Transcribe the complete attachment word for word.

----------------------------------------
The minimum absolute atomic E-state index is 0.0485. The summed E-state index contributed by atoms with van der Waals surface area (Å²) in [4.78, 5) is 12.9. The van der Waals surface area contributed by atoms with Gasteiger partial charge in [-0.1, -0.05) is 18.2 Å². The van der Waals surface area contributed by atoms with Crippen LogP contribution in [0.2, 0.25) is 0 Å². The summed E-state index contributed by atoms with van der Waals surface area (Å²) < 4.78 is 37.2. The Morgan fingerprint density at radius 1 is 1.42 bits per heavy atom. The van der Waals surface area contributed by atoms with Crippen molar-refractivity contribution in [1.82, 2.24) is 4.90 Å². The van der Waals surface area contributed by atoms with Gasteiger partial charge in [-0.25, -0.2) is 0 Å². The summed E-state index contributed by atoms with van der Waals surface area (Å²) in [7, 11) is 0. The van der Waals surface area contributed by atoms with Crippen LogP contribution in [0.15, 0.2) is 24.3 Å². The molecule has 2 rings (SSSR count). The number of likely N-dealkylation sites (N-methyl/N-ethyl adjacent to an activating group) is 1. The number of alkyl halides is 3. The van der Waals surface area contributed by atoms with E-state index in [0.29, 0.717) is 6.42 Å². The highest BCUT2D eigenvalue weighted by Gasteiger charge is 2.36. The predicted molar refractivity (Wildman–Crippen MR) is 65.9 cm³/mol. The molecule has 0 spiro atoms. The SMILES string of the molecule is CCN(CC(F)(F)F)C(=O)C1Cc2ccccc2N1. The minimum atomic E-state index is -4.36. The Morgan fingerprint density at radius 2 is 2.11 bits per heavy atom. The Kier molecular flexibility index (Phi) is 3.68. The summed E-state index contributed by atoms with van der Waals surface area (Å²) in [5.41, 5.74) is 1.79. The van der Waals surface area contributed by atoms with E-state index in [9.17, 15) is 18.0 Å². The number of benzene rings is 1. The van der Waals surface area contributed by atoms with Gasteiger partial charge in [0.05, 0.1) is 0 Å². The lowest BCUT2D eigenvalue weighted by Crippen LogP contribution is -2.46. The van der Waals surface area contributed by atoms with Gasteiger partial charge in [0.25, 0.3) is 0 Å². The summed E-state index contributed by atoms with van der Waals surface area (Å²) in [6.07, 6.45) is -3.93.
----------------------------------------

The minimum absolute atomic E-state index is 0.0485. The summed E-state index contributed by atoms with van der Waals surface area (Å²) in [4.78, 5) is 12.9. The van der Waals surface area contributed by atoms with Gasteiger partial charge in [-0.1, -0.05) is 18.2 Å². The van der Waals surface area contributed by atoms with Crippen LogP contribution in [0.2, 0.25) is 0 Å². The summed E-state index contributed by atoms with van der Waals surface area (Å²) < 4.78 is 37.2. The Morgan fingerprint density at radius 1 is 1.42 bits per heavy atom. The van der Waals surface area contributed by atoms with Crippen molar-refractivity contribution in [1.82, 2.24) is 4.90 Å². The van der Waals surface area contributed by atoms with Gasteiger partial charge in [-0.25, -0.2) is 0 Å². The summed E-state index contributed by atoms with van der Waals surface area (Å²) in [7, 11) is 0. The van der Waals surface area contributed by atoms with Crippen LogP contribution in [0.15, 0.2) is 24.3 Å². The molecule has 2 rings (SSSR count). The number of likely N-dealkylation sites (N-methyl/N-ethyl adjacent to an activating group) is 1. The number of alkyl halides is 3. The van der Waals surface area contributed by atoms with E-state index in [0.29, 0.717) is 6.42 Å². The highest BCUT2D eigenvalue weighted by Gasteiger charge is 2.36. The predicted molar refractivity (Wildman–Crippen MR) is 65.9 cm³/mol. The molecule has 0 spiro atoms. The SMILES string of the molecule is CCN(CC(F)(F)F)C(=O)C1Cc2ccccc2N1. The minimum atomic E-state index is -4.36. The Morgan fingerprint density at radius 2 is 2.11 bits per heavy atom. The Kier molecular flexibility index (Phi) is 3.68. The summed E-state index contributed by atoms with van der Waals surface area (Å²) in [5.41, 5.74) is 1.79. The van der Waals surface area contributed by atoms with E-state index in [9.17, 15) is 18.0 Å². The number of benzene rings is 1. The van der Waals surface area contributed by atoms with Gasteiger partial charge in [0.05, 0.1) is 0 Å². The lowest BCUT2D eigenvalue weighted by Crippen LogP contribution is -2.46. The van der Waals surface area contributed by atoms with Gasteiger partial charge in [0.25, 0.3) is 0 Å². The summed E-state index contributed by atoms with van der Waals surface area (Å²) in [6.07, 6.45) is -3.93.